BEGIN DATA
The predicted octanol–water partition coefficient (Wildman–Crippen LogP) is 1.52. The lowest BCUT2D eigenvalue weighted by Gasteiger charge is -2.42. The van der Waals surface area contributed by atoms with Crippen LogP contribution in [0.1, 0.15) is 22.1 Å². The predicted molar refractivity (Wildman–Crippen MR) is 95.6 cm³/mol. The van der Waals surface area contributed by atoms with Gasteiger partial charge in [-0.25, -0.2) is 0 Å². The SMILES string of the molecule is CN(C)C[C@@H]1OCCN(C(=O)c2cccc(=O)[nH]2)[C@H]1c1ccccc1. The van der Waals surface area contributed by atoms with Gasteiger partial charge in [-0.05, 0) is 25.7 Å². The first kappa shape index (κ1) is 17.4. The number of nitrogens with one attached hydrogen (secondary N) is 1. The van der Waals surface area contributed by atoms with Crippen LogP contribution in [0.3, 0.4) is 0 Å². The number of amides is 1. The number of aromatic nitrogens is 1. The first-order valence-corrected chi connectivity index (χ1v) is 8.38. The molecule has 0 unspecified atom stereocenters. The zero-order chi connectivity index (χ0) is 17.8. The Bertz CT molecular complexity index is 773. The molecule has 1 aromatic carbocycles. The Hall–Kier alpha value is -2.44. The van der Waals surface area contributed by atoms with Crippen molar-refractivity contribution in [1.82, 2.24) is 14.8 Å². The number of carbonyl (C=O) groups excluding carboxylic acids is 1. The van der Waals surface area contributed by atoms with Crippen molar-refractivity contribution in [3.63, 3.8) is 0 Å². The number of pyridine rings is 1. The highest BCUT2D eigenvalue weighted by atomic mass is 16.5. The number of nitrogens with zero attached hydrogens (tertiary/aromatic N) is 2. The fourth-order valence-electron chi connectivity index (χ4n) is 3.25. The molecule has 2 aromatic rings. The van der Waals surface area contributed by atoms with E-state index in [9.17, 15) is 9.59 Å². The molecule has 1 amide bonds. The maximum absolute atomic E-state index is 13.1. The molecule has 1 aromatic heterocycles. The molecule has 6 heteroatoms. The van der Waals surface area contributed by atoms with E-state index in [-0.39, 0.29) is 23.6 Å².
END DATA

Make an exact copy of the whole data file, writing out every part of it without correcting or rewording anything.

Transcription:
The predicted octanol–water partition coefficient (Wildman–Crippen LogP) is 1.52. The lowest BCUT2D eigenvalue weighted by Gasteiger charge is -2.42. The van der Waals surface area contributed by atoms with Crippen LogP contribution in [0.1, 0.15) is 22.1 Å². The predicted molar refractivity (Wildman–Crippen MR) is 95.6 cm³/mol. The van der Waals surface area contributed by atoms with Gasteiger partial charge in [-0.25, -0.2) is 0 Å². The SMILES string of the molecule is CN(C)C[C@@H]1OCCN(C(=O)c2cccc(=O)[nH]2)[C@H]1c1ccccc1. The van der Waals surface area contributed by atoms with Gasteiger partial charge in [-0.05, 0) is 25.7 Å². The first kappa shape index (κ1) is 17.4. The number of nitrogens with one attached hydrogen (secondary N) is 1. The van der Waals surface area contributed by atoms with Crippen LogP contribution in [0.3, 0.4) is 0 Å². The number of amides is 1. The number of aromatic nitrogens is 1. The first-order valence-corrected chi connectivity index (χ1v) is 8.38. The molecule has 0 unspecified atom stereocenters. The zero-order chi connectivity index (χ0) is 17.8. The Bertz CT molecular complexity index is 773. The molecule has 1 aromatic carbocycles. The Hall–Kier alpha value is -2.44. The van der Waals surface area contributed by atoms with Crippen molar-refractivity contribution in [1.82, 2.24) is 14.8 Å². The number of carbonyl (C=O) groups excluding carboxylic acids is 1. The van der Waals surface area contributed by atoms with Crippen molar-refractivity contribution in [3.63, 3.8) is 0 Å². The number of pyridine rings is 1. The highest BCUT2D eigenvalue weighted by atomic mass is 16.5. The number of nitrogens with zero attached hydrogens (tertiary/aromatic N) is 2. The fourth-order valence-electron chi connectivity index (χ4n) is 3.25. The molecule has 2 aromatic rings. The van der Waals surface area contributed by atoms with E-state index in [9.17, 15) is 9.59 Å². The molecule has 1 amide bonds. The maximum absolute atomic E-state index is 13.1. The molecule has 1 aromatic heterocycles. The molecule has 6 heteroatoms. The van der Waals surface area contributed by atoms with E-state index in [-0.39, 0.29) is 23.6 Å².